Organizations today face unimaginable challenges as they do business in an increasingly complex global marketplace. They need to step back, get a good look at the challenges and develop an integrated approach to ensuring effective governance, managing risks, and optimizing performance while addressing compliance requirements throughout the enterprise. The result: what OCEG calls Principled Performance®.A number of key business processes help organizations achieve Principled Performance®, and those under the broad areas of governance, risk management, and compliance are particularly critical to this success. Because there is significant overlap not only between these areas but also in the underlying activities, addressing them in an integrated fashion allows a consistent view of information and efficient application of resources that greatly enhance the power each individual process brings to the organization. We call that integrated approach “GRC.” The simple step of adopting a consistent approach to setting operational goals and standards and making sure they’re met – by integrating activities that are siloed and often duplicative or contradictory – enhances the organization’s value by making its activities more agile, efficient, and effective.
Not too long ago, the use of technology to support GRC was an option, but no longer. Today, the thoughtful application of technology solutions is essential to a successful GRC strategy that enables the organization to achieve Principled Performance®. The quantity, quality and expansive locations of information throughout the entity mandate the use of an integrated and well-architected technology support structure that includes GRC.
In the absence of an integrated approach to information technology (IT), the organization runs a significant risk of failing to obtain, understand, and use effectively information about external and internal events; strategies, goals and objectives; requirements; performance; and conduct that enable effective governance, risk management, compliance and the operation of related controls. Senior executives and the board cannot demonstrate that they have taken the steps necessary to protect the organization, and optimize performance in support of its objectives. Audits and risk assessments are likely to be unreliable.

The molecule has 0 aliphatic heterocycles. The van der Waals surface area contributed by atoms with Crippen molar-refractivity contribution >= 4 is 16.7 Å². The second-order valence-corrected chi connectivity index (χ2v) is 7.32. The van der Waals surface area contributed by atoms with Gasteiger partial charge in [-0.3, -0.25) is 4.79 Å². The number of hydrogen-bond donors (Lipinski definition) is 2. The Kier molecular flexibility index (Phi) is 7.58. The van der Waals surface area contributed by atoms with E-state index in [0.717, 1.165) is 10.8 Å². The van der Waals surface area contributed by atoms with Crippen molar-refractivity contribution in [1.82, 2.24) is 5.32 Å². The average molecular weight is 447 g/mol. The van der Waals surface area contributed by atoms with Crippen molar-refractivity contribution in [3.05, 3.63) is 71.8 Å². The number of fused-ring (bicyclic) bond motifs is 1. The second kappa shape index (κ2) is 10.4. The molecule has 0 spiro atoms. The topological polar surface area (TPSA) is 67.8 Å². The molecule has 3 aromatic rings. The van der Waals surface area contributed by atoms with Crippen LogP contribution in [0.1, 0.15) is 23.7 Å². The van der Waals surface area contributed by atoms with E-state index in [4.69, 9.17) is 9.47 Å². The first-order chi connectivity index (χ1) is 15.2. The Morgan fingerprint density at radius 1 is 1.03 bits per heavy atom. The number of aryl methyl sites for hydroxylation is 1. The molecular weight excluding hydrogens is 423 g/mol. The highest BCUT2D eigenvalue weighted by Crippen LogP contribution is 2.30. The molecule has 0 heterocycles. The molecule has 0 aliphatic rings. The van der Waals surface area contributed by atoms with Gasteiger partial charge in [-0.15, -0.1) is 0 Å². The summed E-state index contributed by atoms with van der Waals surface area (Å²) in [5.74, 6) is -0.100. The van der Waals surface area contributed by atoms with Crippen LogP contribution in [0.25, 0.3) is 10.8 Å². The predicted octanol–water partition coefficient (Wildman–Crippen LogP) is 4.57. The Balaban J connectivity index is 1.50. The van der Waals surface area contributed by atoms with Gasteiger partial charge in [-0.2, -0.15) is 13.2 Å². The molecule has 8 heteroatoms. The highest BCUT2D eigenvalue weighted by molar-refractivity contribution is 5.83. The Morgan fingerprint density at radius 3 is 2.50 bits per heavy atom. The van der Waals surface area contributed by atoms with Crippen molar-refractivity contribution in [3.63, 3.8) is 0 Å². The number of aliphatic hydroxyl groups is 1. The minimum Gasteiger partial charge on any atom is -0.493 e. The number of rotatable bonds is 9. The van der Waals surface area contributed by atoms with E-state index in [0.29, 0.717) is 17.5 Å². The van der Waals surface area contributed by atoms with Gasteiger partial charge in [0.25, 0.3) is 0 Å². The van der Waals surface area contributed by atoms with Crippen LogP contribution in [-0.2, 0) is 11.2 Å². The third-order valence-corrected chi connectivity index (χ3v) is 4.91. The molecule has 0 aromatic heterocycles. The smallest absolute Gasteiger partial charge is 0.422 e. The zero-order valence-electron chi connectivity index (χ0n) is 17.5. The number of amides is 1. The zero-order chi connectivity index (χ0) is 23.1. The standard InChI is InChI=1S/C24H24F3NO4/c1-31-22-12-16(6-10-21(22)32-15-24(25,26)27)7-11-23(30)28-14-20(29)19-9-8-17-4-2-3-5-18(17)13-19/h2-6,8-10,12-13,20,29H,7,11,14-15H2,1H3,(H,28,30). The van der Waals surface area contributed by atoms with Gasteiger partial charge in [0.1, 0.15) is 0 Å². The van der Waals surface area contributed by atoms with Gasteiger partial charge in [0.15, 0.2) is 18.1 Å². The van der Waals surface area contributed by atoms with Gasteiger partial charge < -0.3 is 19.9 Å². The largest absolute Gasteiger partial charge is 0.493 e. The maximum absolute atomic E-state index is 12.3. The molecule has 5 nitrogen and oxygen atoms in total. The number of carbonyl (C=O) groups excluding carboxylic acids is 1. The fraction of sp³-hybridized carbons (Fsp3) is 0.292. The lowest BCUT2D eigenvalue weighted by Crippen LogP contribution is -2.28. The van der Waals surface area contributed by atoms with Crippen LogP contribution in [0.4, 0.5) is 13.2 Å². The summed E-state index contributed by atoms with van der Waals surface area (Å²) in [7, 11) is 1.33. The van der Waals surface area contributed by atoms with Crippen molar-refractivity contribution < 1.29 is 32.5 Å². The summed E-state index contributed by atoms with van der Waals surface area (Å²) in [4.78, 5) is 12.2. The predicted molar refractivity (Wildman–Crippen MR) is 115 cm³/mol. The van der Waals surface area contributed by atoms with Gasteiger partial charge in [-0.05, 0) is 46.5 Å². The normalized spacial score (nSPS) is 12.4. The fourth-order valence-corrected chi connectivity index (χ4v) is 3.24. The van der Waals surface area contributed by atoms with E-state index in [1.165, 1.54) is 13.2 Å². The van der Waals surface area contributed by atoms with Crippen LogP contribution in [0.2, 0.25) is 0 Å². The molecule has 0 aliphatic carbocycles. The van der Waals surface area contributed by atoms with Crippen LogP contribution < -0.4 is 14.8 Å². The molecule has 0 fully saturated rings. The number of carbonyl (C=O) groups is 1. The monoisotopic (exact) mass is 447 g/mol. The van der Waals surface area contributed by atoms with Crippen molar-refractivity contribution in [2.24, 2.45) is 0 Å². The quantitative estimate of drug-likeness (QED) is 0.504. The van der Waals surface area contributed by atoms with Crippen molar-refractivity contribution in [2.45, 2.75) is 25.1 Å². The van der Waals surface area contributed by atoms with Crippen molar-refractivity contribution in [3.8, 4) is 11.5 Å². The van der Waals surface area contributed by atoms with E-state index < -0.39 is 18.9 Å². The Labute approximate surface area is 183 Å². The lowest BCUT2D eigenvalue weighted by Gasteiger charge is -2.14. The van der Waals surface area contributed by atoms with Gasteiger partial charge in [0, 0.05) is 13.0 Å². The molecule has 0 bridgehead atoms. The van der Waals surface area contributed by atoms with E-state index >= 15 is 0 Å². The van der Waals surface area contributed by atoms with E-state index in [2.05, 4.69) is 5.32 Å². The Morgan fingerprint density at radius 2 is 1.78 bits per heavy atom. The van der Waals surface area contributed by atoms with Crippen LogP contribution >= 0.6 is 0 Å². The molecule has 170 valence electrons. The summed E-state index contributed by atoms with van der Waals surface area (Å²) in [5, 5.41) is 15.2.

But how does management know what IT solutions to employ to optimize its GRC processes? How does the organization define its needs and ensure systems are employed that provide the clarity and transparency needed to govern and manage well? How do business and IT teams ensure that they can identify the right types of IT solutions for each business need?
To address this and assist organizations in answering these questions, OCEG originally developed the GRC Technology Blueprint and has now replaced it with this GRC Technology Guide™ (“the Guide”). The Guide supports the OCEG GRC Capability Model™, and sets out typical GRC technologies and systems across 33 technology categories.
The Guide is a model of typical areas where technology can be used to enhance and enable GRC processes across the enterprise. It is not intended to include every functionality and capability, but to help the IT and business users of the Guide understand at a high level the technology that is available, prioritize the needs of their organization, and start the technology selection process. That selection should always be within the context of the organization’s overall IT infrastructure strategy. OCEG will update the Guide on a periodic basis to reflect advances in technology and its use.
The Guide maps these Technology Categories:
- to enterprise visibility, processes/functions, roles; and,
- to relevant elements of the OCEG GRC Capability Model
With an understanding of these relationships, owners of GRC processes and Information Technology professionals can use the Guide to better understand and enable technology support for GRC processes.